“Right.” Wendy stood up and marched to the door. “Next time you'd like to give condolences, just say you're sorry. You don't need to know so much.”

“Of course,” I said.

Wendy opened the door with much more force than necessary and went inside.

I glanced around at the pockets of tourists making their way to Main Street.

“That didn't go quite as planned,” I said aloud to myself.

•   •   •

I hoped things would go better with Gram at the cooking school, but my hopes deflated when I saw not only Gram's Volvo in the parking lot, but an old Honda, too. It was Paul's car. There were no other vehicles, so I assumed that the sketch artist has already come and gone. Why would Paul be there? I had all but forgotten that we had a vegetable class scheduled for that evening. Considering the circumstances, I guess I thought it must have been canceled, but maybe Gram hadn't thought the same, or she'd forgotten to make the phone calls.

I didn't get a chance to ask, though, because the next surprise was even bigger than the first. Paul was the sketch artist.

“Betts, come see what Paul has done,” Gram said enthusiastically as I came through the front swinging doors.

“You're an artist?” I said as I approached.

“Yeah, sort of,” Paul said.

“There's no sort of about it,” Gram said. “He's really, really good.”

Both Paul and Gram were sitting on stools. Large pieces of paper were spread across the center butcher block. Paul balanced a large sketchpad on his thighs and held a charcoal pencil.

“Thanks, Miz,” Paul said.

I glanced over the sketches on the table and then moved to a spot behind Paul and looked over his shoulder.

“Wow, I had no idea,” I said. “You really are good.”

“Thanks,” he said as humbly as possible.

The fact that he seemed to have moved beyond our recent uncomfortable moments helped me do the same.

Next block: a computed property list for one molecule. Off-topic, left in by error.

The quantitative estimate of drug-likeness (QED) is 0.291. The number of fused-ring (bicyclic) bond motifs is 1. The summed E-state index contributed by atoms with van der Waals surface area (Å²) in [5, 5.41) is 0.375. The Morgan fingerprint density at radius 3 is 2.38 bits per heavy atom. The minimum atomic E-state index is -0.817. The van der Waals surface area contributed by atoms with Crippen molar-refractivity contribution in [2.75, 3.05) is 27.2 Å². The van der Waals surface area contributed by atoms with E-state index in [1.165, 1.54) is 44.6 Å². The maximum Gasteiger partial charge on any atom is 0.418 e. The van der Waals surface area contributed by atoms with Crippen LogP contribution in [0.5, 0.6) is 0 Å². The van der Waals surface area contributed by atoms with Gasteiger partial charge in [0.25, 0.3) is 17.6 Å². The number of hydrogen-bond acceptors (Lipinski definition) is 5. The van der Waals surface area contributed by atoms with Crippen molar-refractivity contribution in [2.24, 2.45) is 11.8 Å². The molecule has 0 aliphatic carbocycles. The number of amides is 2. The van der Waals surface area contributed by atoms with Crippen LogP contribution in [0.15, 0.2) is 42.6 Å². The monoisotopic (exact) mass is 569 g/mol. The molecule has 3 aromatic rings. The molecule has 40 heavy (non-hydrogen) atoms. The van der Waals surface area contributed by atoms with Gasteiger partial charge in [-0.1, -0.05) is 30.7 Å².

“Uh-oh,” I said as I looked closely at a couple of the pictures.

From the pieces of paper spread on the table, it was clear that he had been working to create the likenesses of two different men; a couple of the sketches were complete or close to it.

“What?” Gram and Paul both said.

“This is Robert. This is the man Grace was supposed to meet.” I looked at Gram.

Paul had captured Robert's features, though they weren't the same gentle though somewhat grumpy features I'd seen. Instead of questioning eyes, these eyes were squinted in anger. The mouth was a mix between a frown and a grimace. The Robert I'd met had short, neatly groomed hair. In the pictures, a tuft had come loose and fallen over his forehead.

“Oh. That's not good,” Gram said.

“I don't understand. You know this man—Robert? Who is he and who is Grace?” Paul asked.

I didn't know what Jake and Gram had told Paul to get him to sketch the pictures. I looked at Gram again. Did Paul think this was about nightmares?

“Interestingly,” Gram began, “this man is a person from Broken Rope's past. Betts has recently learned his story. He was in love with a woman but they were never able to be together. I wonder if Betts's recent education has contributed to the nightmares I've been having. Perhaps that's why I've